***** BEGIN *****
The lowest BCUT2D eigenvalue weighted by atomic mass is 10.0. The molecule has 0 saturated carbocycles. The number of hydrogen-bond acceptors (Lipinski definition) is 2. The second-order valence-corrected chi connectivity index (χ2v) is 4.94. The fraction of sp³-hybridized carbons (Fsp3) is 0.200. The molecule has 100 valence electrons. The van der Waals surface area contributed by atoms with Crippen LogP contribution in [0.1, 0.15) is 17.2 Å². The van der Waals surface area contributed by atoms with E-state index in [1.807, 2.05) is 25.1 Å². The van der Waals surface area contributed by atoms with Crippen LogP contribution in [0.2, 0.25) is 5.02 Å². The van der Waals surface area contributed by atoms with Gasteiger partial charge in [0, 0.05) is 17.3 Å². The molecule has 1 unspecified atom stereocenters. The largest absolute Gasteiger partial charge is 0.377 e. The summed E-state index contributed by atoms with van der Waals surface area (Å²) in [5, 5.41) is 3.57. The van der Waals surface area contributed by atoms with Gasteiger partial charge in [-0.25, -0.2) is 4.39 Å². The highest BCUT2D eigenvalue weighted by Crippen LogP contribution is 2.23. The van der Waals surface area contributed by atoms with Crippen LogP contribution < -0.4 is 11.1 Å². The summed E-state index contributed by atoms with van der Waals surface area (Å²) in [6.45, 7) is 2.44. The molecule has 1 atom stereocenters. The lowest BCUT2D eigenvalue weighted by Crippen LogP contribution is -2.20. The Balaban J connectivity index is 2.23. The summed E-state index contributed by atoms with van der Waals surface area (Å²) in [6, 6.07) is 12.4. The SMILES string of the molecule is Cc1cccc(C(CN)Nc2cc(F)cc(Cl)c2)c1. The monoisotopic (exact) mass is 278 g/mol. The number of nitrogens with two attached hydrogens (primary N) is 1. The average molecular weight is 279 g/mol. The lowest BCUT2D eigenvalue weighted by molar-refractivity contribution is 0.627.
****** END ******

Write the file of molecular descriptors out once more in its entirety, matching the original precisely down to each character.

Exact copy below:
The lowest BCUT2D eigenvalue weighted by atomic mass is 10.0. The molecule has 0 saturated carbocycles. The number of hydrogen-bond acceptors (Lipinski definition) is 2. The second-order valence-corrected chi connectivity index (χ2v) is 4.94. The fraction of sp³-hybridized carbons (Fsp3) is 0.200. The molecule has 100 valence electrons. The van der Waals surface area contributed by atoms with Crippen LogP contribution in [0.1, 0.15) is 17.2 Å². The van der Waals surface area contributed by atoms with E-state index in [1.807, 2.05) is 25.1 Å². The van der Waals surface area contributed by atoms with Crippen LogP contribution in [0.2, 0.25) is 5.02 Å². The van der Waals surface area contributed by atoms with Gasteiger partial charge in [0, 0.05) is 17.3 Å². The molecule has 1 unspecified atom stereocenters. The largest absolute Gasteiger partial charge is 0.377 e. The summed E-state index contributed by atoms with van der Waals surface area (Å²) in [5, 5.41) is 3.57. The van der Waals surface area contributed by atoms with Gasteiger partial charge in [-0.25, -0.2) is 4.39 Å². The highest BCUT2D eigenvalue weighted by Crippen LogP contribution is 2.23. The van der Waals surface area contributed by atoms with Crippen LogP contribution < -0.4 is 11.1 Å². The summed E-state index contributed by atoms with van der Waals surface area (Å²) in [6.45, 7) is 2.44. The molecule has 1 atom stereocenters. The lowest BCUT2D eigenvalue weighted by Crippen LogP contribution is -2.20. The Balaban J connectivity index is 2.23. The summed E-state index contributed by atoms with van der Waals surface area (Å²) in [6, 6.07) is 12.4. The SMILES string of the molecule is Cc1cccc(C(CN)Nc2cc(F)cc(Cl)c2)c1. The monoisotopic (exact) mass is 278 g/mol. The number of nitrogens with two attached hydrogens (primary N) is 1. The average molecular weight is 279 g/mol. The lowest BCUT2D eigenvalue weighted by molar-refractivity contribution is 0.627.